‘Malawi should focus on irrigation farming’

Malawi has the capacity to produce all kinds of crops and livestock if irrigation farming was scaled up, Greenbelt Authority chief executive officer Henrie Njoloma has said.

In ensuring food sustenance, former president the late Bingu wa Mutharika launched the Greenbelt Initiative (GBI) along the fresh water Lake Malawi and other irrigable areas.

Njoloma in an interview in light of the recent visit to the Salima Sugar Factory, a joint venture between Uym Sugar Limited and the Greenbelt Initiative Holdings Limited, said the authority has over 24 000 hectares of land available for irrigation farming and challenged investors both locally and internationally to invest in various irrigation projects.

“We desire to create wealth for Malawians. We have the land and we have the water and we guarantee them security for their investment and market for their products.

“We are constantly in touch with the government on funding issues and they have promised to look into our needs. We are sure we will get the funding we desire and Malawi will not be the same in the next few years in terms of commercial irrigation farming,” he said.

In the trial period of production of 2015 to 2017, Salima Sugar Factory has produced over 8 000 metric tonnes. The sugar is sold locally.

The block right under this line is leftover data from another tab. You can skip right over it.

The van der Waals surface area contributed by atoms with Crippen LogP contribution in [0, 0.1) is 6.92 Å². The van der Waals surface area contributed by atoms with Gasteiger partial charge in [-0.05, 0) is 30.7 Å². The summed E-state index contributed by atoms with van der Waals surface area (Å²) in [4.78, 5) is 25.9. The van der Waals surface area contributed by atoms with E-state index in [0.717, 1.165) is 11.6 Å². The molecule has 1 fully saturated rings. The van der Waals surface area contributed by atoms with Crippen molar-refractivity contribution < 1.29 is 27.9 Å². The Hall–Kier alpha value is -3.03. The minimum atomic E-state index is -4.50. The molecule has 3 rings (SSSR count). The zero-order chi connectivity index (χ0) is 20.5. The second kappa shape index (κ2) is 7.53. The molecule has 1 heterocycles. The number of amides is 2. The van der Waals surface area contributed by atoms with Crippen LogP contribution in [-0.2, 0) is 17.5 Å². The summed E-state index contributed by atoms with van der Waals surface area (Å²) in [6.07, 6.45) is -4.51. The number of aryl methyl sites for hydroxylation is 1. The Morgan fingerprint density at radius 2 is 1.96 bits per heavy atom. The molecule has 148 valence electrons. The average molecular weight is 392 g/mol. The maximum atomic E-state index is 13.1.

The company has over 500 hectares of land being cultivated by smallholder farmers and over 1 000 hectares allocated to medium scale farmers. The 4 000 hactares of the land is under the Salima sugar.

Parliamentary Committee on Governance, Quality Assurance and Public Sector Reforms has since applauded the Greenbelt Authority for the 6 000 hectares Salima Sugar project.

The multi-billion kwacha sugar factory already started producing and marketing sugar, and according to committee chairperson Aufi Mpaweni, the business model at Salima Sugar Factory must be replicated in other potential irrigation sites.

In an interview on Wednesday, Mpaweni said the project has an enormous economic potential.

Speaking separately, Amos Mailosi, who is a member of the committee, said the irrigation project at Salima Sugar Factory was a model that must be supported because it has the potential to turn around the economy.

“What we have seen, is contrary to what people say. This project truly represents the aspirations of this nation to become an export country. Value addition is taking place here and unemployment levels have reduced in the district,” he said.

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  1. A sugar company as a role model? Really? It just shows again that everything is lacking strategic and sustainable planning. Sugar is causing diabetis and hence raising healthcare costs for all Malawians. Industrialised sugar should be taxed for being unhealthy and not pronoted as a role model for irrigation. Water especially in Sub-Saharan Africa is a linited resource and should be used for sustainable products

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